Seattle Seahawks

Texans’ J.J. Watt a natural wonder

The legend of J.J. Watt parallels tales of Sasquatch.

The trouble for the Seattle Seahawks is, Watt is real.

When they head to Houston this Sunday to take on the Texans, Watt, the reigning Associated Press NFL Defensive Player of the Year, will be waiting.

Talking to people who know the defensive end will invariably lead to a similar stream of comments. Huge feet. Huge hands. Even huge ankles. A rare sight who surprised those he came across.

Long arms. Good speed. Tall. Can run, jump and get off the ball. Watt, 6-foot-5 and 289 pounds, is the most potent blend of defensive positives in the league.

“He’s a fantastic football player,” Seahawks coach Pete Carroll said. “He just causes so many problems.”

Watt, described as down to earth and an effort maniac, was a

teenager when he began earnest work to become an NFL force.

His dad, John, also an owner of plus-size appendages, took him to the NX Level training facility in Waukesha, Wis., about a 20-minute drive west of Milwaukee, when he was 16. Watt showed up as a 6-2, 200-pound high school junior.

“He had the frame to fill out and get big,” Brad Arnett, owner of NX Level, said. “People always ask me, did you see anything at that age or did you see anything going through the process that he would end up the way he is today? No. Not really. But, did I know he was going to be good? Absolutely.”

Watt, rated a two-star recruit, went to Central Michigan as a tight end before walking on at Wisconsin. He switched to defense in Madison. The Texans picked him with the 11th overall pick in 2011 after Watt entered the draft early. Carroll took notice of him.

“Oh, we loved him,” Carroll said. “We loved him because he was so instinctive and such a natural football player. I don’t think anybody knew that he was going to be this dominant, and maybe I’ve heard Houston say that they didn’t know that either. So, I’m saying that. But, he’s just an extraordinary player, and that did show.”

His rookie year was solid. Last year was stunning.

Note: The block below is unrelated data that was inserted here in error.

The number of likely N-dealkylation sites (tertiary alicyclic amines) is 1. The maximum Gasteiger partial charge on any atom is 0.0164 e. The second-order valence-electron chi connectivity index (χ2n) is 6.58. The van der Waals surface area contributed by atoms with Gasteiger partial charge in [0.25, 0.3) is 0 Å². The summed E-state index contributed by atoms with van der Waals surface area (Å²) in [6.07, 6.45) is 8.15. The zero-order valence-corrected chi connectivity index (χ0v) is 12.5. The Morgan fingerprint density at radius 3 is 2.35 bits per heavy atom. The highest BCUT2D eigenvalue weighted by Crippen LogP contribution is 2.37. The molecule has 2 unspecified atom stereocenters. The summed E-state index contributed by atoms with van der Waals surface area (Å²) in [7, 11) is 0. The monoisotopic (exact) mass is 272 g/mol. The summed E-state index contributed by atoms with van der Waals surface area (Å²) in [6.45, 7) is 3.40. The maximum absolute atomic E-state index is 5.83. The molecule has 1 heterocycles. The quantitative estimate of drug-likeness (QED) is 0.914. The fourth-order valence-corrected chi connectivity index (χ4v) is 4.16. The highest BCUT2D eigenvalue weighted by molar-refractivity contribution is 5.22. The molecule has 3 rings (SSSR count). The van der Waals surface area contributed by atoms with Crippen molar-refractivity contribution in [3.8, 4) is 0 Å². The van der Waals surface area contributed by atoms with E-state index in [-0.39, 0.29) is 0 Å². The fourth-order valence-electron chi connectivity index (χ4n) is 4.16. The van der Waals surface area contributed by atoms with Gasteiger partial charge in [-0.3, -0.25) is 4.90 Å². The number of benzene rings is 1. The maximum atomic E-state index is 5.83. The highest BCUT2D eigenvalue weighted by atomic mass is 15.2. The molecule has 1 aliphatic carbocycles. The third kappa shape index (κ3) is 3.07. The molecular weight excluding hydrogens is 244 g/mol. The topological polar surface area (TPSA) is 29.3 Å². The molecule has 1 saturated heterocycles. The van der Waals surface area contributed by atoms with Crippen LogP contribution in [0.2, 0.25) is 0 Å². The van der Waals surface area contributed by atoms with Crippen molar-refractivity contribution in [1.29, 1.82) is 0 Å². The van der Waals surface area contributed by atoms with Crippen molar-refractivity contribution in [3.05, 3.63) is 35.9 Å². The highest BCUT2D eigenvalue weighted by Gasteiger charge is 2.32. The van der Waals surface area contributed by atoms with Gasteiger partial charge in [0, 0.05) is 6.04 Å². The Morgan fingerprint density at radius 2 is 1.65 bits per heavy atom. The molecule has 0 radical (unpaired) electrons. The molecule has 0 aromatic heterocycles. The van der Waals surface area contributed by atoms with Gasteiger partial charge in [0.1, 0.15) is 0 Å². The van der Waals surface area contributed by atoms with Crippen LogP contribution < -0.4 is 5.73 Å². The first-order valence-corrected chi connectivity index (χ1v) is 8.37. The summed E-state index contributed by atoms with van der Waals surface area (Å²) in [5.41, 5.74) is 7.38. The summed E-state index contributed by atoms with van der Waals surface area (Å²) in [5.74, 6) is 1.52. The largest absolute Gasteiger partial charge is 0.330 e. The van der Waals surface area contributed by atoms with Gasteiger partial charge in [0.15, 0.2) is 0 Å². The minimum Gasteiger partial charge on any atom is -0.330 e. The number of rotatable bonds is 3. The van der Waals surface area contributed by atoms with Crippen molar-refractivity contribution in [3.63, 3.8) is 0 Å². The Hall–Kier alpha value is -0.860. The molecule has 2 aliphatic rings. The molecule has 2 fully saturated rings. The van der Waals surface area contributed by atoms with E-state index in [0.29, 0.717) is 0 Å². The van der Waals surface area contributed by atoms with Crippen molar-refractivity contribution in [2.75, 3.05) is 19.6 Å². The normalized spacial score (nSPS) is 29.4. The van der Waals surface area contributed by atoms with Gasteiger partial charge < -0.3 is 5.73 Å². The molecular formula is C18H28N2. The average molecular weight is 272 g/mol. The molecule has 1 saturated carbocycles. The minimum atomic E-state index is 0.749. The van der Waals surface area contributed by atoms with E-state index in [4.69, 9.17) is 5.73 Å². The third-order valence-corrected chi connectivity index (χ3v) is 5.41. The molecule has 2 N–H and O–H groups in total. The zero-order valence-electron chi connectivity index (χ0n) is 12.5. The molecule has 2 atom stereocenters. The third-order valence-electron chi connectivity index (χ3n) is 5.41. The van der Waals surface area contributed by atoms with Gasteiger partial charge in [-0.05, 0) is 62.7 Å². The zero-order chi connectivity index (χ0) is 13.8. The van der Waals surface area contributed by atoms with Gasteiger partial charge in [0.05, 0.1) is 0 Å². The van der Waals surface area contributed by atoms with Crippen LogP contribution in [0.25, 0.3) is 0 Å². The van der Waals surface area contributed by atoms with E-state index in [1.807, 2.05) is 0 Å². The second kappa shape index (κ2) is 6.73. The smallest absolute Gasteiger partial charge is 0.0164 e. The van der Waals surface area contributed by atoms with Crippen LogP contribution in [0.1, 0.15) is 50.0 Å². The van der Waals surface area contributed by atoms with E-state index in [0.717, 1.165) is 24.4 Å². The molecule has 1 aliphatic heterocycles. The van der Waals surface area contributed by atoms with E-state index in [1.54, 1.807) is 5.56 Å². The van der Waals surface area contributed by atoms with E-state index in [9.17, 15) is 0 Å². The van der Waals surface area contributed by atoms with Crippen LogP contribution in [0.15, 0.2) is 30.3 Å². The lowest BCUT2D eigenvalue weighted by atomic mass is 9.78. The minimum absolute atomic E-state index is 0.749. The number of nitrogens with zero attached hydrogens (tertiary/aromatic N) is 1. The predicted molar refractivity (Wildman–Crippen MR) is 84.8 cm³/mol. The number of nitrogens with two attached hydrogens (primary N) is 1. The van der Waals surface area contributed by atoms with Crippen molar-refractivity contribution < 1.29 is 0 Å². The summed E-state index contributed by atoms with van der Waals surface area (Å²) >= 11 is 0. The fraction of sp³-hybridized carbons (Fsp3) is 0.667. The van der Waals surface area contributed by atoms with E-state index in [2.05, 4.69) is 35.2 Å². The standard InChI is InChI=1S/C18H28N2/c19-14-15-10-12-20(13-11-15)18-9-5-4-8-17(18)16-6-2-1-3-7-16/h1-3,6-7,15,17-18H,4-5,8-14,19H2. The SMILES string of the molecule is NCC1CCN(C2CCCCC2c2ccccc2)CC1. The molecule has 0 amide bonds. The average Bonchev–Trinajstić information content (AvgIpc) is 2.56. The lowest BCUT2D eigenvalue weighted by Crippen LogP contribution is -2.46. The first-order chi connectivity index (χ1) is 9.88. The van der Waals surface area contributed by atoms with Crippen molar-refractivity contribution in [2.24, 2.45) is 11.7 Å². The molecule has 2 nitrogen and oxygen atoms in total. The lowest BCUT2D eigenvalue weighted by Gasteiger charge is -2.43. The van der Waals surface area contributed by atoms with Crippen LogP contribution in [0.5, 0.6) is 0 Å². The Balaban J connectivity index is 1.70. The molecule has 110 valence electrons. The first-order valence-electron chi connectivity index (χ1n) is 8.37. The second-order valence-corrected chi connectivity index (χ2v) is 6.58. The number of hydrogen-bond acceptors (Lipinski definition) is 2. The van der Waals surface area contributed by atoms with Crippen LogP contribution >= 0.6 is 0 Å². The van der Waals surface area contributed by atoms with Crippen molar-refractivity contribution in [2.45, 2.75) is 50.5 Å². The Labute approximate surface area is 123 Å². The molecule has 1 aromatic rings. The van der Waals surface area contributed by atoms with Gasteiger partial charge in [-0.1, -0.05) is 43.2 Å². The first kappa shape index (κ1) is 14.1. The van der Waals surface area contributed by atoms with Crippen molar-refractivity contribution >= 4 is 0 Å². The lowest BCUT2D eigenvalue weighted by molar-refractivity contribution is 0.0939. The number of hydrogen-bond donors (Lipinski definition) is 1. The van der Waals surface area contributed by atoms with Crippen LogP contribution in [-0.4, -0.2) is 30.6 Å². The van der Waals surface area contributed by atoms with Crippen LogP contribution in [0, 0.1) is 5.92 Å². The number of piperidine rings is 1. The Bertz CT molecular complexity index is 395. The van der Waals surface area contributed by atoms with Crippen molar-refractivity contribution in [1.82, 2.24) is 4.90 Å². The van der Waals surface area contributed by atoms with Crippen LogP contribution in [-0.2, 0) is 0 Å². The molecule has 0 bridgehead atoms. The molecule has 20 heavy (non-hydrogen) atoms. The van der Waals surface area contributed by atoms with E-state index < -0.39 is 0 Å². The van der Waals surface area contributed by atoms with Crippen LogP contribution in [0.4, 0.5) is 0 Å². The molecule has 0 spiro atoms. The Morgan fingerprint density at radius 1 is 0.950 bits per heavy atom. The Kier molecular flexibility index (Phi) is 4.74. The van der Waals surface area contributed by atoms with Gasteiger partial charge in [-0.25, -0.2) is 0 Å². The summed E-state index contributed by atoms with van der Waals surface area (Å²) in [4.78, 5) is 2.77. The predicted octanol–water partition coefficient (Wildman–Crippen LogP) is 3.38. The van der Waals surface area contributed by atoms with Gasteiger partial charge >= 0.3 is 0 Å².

Watt became the first player in NFL history to have more than 14 sacks and 14 passes defensed in a season. He broke Mario Williams’ franchise-record by finishing with 20.5 sacks. He was a unanimous All-Pro pick.

Commercials followed. He made appearances on TV shows such as “The League” and was at the ESPYs.

Watt’s post-sack salutes, his short-cropped blonde hair, his whole persona were no longer his. Fame swooped in. Anonymous trips to the grocery store went out.

“I’d say it’s been nothing but enjoyable,” Watt said. “I mean obviously, there’s just some things that I can’t do any more like going out in public and things like that. But I have no qualms about it whatsoever. This is the stuff that you dream about as a kid. But it hasn’t changed me a bit as a person. I’m still just the same small-town kid from Milwaukee, Wisconsin.

“I don’t really leave my house. It’s between home and the stadium. Other than that, I don’t really do too much. It’s pretty difficult.”

It’s not only in Houston where Watt has to navigate the power of his celebrity. When he returns to workout at NX Level, word quickly spreads he’s in town. Arnett tries to keep the media away.

“NX Level is his haven.” Arnett said.

If there were cameras in the facility, they would see Watt the Worker and Watt the Joker.

Arnett said everything becomes a maniacal competition with Watt, whether it’s box jumps or lat pulls. Watt trains with a handful of other former Badgers, including Seahawks safety Chris Maragos.

After completed sets, Watt will often go back for more. He added four sprints – one for each round of the playoffs and one for the Super Bowl – after finishing his first 10 in one drill. Maragos, after walking away, would go back to compete with Watt.

“He wasn’t the five-star recruit coming out,” Maragos said. “He understands what it took for him to get to that position. Any great athlete knows what it took to get to that position. In order to stay in that position, you have to continue to do what got you there.”

In the midst of his workouts, Watt will impersonate characters in skits from the 1990s TV comedy show “In Living Color.” It’s not a side of him he has turned loose in public yet.

“That’s the guy and the kid that I know,” Arnett said.

Despite being flanked by elongated relatives – Arnett said Watt’s father is a “monstrosity” – it would be Watt’s mother, Connie, who would be the ego deflator if her son came back to Wisconsin full of himself.

“His mom would unload on him,” Arnett said.

According to Watt, Arnett and Maragos, he’s the same guy who began showing up for workouts when he was 16.

On Sunday, Seahawks offensive coordinator Darrell Bevell will use a flood of schemes in an attempt to slow Watt. One of the most basic aspects of offense, being able to run the ball, is a prime antidote to Watt’s gifts. Though, he’s capable against the run, too.

Bevell will have a main pursuit against Watt.

“Make sure that he doesn’t wreck the whole day for us,” Bevell said.